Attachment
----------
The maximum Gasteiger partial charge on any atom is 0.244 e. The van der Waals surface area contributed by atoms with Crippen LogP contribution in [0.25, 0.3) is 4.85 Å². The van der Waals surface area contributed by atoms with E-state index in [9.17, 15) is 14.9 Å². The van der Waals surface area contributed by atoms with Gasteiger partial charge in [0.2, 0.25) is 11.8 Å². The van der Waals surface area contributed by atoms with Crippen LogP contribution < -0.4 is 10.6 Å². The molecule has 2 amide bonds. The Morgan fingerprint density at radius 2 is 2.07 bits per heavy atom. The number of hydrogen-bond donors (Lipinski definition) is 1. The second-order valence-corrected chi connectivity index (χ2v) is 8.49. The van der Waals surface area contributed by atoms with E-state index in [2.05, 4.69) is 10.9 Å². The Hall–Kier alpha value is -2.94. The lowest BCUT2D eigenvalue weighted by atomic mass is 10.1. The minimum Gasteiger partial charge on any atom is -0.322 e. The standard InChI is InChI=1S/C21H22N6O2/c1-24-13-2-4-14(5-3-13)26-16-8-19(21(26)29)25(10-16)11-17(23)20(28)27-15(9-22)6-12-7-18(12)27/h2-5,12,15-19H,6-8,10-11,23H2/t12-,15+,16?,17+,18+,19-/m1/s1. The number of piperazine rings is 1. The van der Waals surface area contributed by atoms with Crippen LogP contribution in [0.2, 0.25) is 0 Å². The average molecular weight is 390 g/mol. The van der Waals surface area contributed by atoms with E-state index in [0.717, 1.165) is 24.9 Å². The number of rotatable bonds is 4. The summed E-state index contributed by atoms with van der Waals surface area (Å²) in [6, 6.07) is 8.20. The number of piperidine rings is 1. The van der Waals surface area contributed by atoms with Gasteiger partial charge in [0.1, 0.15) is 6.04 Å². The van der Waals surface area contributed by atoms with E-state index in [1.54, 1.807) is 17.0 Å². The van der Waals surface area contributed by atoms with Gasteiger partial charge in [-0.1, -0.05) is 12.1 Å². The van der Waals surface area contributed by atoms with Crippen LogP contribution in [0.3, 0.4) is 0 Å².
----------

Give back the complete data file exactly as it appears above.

The maximum Gasteiger partial charge on any atom is 0.244 e. The van der Waals surface area contributed by atoms with Crippen LogP contribution in [0.25, 0.3) is 4.85 Å². The van der Waals surface area contributed by atoms with E-state index in [9.17, 15) is 14.9 Å². The van der Waals surface area contributed by atoms with Gasteiger partial charge in [0.2, 0.25) is 11.8 Å². The van der Waals surface area contributed by atoms with Crippen LogP contribution < -0.4 is 10.6 Å². The molecule has 2 amide bonds. The Morgan fingerprint density at radius 2 is 2.07 bits per heavy atom. The number of hydrogen-bond donors (Lipinski definition) is 1. The second-order valence-corrected chi connectivity index (χ2v) is 8.49. The van der Waals surface area contributed by atoms with E-state index in [2.05, 4.69) is 10.9 Å². The Hall–Kier alpha value is -2.94. The lowest BCUT2D eigenvalue weighted by atomic mass is 10.1. The minimum Gasteiger partial charge on any atom is -0.322 e. The standard InChI is InChI=1S/C21H22N6O2/c1-24-13-2-4-14(5-3-13)26-16-8-19(21(26)29)25(10-16)11-17(23)20(28)27-15(9-22)6-12-7-18(12)27/h2-5,12,15-19H,6-8,10-11,23H2/t12-,15+,16?,17+,18+,19-/m1/s1. The number of piperazine rings is 1. The van der Waals surface area contributed by atoms with Crippen LogP contribution in [0.2, 0.25) is 0 Å². The average molecular weight is 390 g/mol. The van der Waals surface area contributed by atoms with E-state index in [0.717, 1.165) is 24.9 Å². The number of rotatable bonds is 4. The summed E-state index contributed by atoms with van der Waals surface area (Å²) in [6, 6.07) is 8.20. The number of piperidine rings is 1. The van der Waals surface area contributed by atoms with Gasteiger partial charge in [0.1, 0.15) is 6.04 Å². The van der Waals surface area contributed by atoms with E-state index in [1.54, 1.807) is 17.0 Å². The van der Waals surface area contributed by atoms with Gasteiger partial charge in [-0.1, -0.05) is 12.1 Å². The van der Waals surface area contributed by atoms with Crippen LogP contribution in [0.3, 0.4) is 0 Å².